How to Know If You Have Seasonal Affective Disorder

Many people feel down in the dumps once the temperatures drop. It gets dark earlier so you feel like you have less time to do things, the stress of the holidays is setting in, and if you’re alone during the cheery holiday season, you might find yourself feeling a little lonely. But how do you know if your glumness is normal or something more? If you have several of the following symptoms, you might have Seasonal Affective Disorder, or SAD. Consult your doctor to see what your treatment options are.

  1. The symptoms last from fall until spring:

    If you feel the shift in your mood occur once fall begins and lift again when springtime hits, there’s a good chance you have SAD. Though the details of the causes of SAD are still being studied, it’s widely believed that the depression comes from the decrease in bright light that happens during the winter months. Reverse seasonal affective disorder occurs during the summer, so if that’s when you feel down, reverse SAD might be the culprit.

  2. You feel worse as you get farther into the season:

    Most SAD symptoms worsen during the darkest months of winter. If this matches up with when you start feeling the worst, it’s a strong sign you’re suffering from SAD. You could feel better just by using light therapy if your doctor recommends it.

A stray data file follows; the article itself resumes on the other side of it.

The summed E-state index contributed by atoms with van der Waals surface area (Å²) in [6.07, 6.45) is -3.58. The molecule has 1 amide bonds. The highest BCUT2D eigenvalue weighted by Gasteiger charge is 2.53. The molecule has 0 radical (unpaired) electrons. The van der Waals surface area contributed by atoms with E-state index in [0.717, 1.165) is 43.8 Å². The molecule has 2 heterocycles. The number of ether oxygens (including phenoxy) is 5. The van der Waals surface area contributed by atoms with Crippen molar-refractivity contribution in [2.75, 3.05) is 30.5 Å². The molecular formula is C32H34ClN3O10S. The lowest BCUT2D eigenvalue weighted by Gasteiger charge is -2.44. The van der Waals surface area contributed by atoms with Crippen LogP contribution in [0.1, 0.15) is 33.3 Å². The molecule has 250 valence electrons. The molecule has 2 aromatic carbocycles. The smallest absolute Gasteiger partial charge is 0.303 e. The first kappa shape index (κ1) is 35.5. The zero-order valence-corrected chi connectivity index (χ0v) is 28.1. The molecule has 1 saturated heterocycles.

3. You’re feeling fatigued:

    As the fall season progresses, if you find yourself feeling very low on energy and fatigued, and it persists beyond your trips to the mall in Christmas traffic, you could be suffering from this winter depression. You might not feel motivated to do anything or go anywhere, and may find yourself sleeping more than normal.

  4. You crave carbs:

    A lot of us have the urge to eat comforting complex carbohydrates when we’re feeling blue. Pasta, bread, and the like can make us feel a bit better when we’re just a little sad. But if you notice you have an increased appetite, crave carbs all winter, and have gained weight because of your eating habits and inactivity, SAD might be to blame. If your weight gain and food consumption is just due to the holiday feasts and parties, don’t worry; you’ll work it off next year.

  5. You don’t feel like having sex:

    Besides withdrawing from social activities that you previously liked, SAD often causes its sufferers to have a decreased sex drive. For many people, winter and the holidays can be a great time to cuddle up with your significant other or a crush, but if you’re not feeling the urge like you normally do, it could be depression holding you back.

  6. Your doctor suggests it might be your problem:

    You’re not going to feel any better this winter if you don’t take your suspicions to a doctor. Talk to your doctor about your symptoms and see what he suggests. He may check for other physical problems as well before diagnosing SAD. After a diagnosis, you might start light therapy or be prescribed drugs to help treat your problem, but this can only happen if you visit your doctor and get his opinion.